DP4055 On the Causes of Overlending: Are Guarantees on Deposits the Culprit?
|Publication Date:||September 2003|
|Keyword(s):||bank-firm relationships, banking crises, bond markets, guarantees on deposits, transparency|
|JEL(s):||F34, G21, G28|
|Programme Areas:||International Macroeconomics, Financial Economics|
|Link to this Page:||cepr.org/active/publications/discussion_papers/dp.php?dpno=4055|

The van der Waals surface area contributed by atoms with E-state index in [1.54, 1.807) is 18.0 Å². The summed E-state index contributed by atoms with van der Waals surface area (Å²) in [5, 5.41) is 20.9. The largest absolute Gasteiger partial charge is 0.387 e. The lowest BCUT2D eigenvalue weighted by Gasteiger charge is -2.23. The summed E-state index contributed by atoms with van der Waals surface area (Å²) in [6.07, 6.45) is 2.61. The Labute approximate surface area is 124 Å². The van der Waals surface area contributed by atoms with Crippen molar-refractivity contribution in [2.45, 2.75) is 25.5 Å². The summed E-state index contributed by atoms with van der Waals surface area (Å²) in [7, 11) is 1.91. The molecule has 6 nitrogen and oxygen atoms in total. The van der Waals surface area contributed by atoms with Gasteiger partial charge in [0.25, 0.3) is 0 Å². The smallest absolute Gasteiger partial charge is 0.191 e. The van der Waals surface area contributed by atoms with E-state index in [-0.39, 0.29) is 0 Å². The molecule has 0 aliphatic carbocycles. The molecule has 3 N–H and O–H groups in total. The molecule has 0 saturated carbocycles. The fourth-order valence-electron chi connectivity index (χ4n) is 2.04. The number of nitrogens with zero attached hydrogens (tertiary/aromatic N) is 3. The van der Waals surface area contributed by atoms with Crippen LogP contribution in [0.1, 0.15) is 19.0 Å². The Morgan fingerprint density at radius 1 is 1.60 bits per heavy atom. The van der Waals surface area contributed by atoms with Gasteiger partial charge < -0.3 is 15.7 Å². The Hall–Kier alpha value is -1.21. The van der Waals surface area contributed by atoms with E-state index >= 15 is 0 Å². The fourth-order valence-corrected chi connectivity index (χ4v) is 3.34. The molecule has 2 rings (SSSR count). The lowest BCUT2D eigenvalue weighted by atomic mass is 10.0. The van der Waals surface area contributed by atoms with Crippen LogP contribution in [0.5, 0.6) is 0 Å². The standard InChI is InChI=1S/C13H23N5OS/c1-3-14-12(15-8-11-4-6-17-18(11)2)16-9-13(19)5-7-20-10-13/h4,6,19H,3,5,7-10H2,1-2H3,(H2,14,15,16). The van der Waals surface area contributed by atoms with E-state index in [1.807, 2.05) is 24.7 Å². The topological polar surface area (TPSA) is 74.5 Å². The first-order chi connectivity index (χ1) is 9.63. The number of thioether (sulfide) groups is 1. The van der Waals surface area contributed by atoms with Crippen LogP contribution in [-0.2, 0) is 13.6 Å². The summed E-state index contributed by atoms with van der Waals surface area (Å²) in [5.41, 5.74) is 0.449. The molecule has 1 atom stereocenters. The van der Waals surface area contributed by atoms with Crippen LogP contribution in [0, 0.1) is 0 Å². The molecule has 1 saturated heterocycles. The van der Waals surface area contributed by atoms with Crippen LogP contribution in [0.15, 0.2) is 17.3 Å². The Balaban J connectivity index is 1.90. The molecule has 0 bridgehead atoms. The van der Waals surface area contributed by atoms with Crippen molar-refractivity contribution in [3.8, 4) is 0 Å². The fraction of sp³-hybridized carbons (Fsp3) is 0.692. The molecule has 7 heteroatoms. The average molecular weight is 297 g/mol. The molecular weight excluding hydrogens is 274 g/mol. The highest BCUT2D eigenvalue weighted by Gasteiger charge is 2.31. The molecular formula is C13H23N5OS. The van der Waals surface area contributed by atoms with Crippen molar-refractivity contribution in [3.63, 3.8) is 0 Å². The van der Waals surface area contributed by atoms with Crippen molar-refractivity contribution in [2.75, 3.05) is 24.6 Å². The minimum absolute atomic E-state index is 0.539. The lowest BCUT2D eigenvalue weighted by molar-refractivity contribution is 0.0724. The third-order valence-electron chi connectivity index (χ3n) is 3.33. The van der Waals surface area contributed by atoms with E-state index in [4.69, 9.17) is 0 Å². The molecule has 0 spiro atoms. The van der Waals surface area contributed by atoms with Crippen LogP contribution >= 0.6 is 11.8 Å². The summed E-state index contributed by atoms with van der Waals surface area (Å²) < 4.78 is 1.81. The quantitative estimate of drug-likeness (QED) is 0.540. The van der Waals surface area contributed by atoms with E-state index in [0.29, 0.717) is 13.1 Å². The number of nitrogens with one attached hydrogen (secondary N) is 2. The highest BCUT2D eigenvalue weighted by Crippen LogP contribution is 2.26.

Conventional wisdom holds that overlending problems and banking crises in open economies are provoked by investor moral hazard, which is caused in turn by guarantees on deposits. This Paper shows that this is not necessarily the case: guarantees on deposits may even limit the losses banks accumulate. In the model, banks may rationally accumulate bad loans if international investors have incomplete information on firm profitability and initially provide funds at low cost. In equilibrium, international investors rationally require a risk premium and banks stop renewing bad loans, only when a substantial amount of losses has been accumulated. This feature of the equilibrium does not depend on whether or not there are guarantees on deposits. Transparency and bond market development can eliminate overlending problems and prevent banking crises.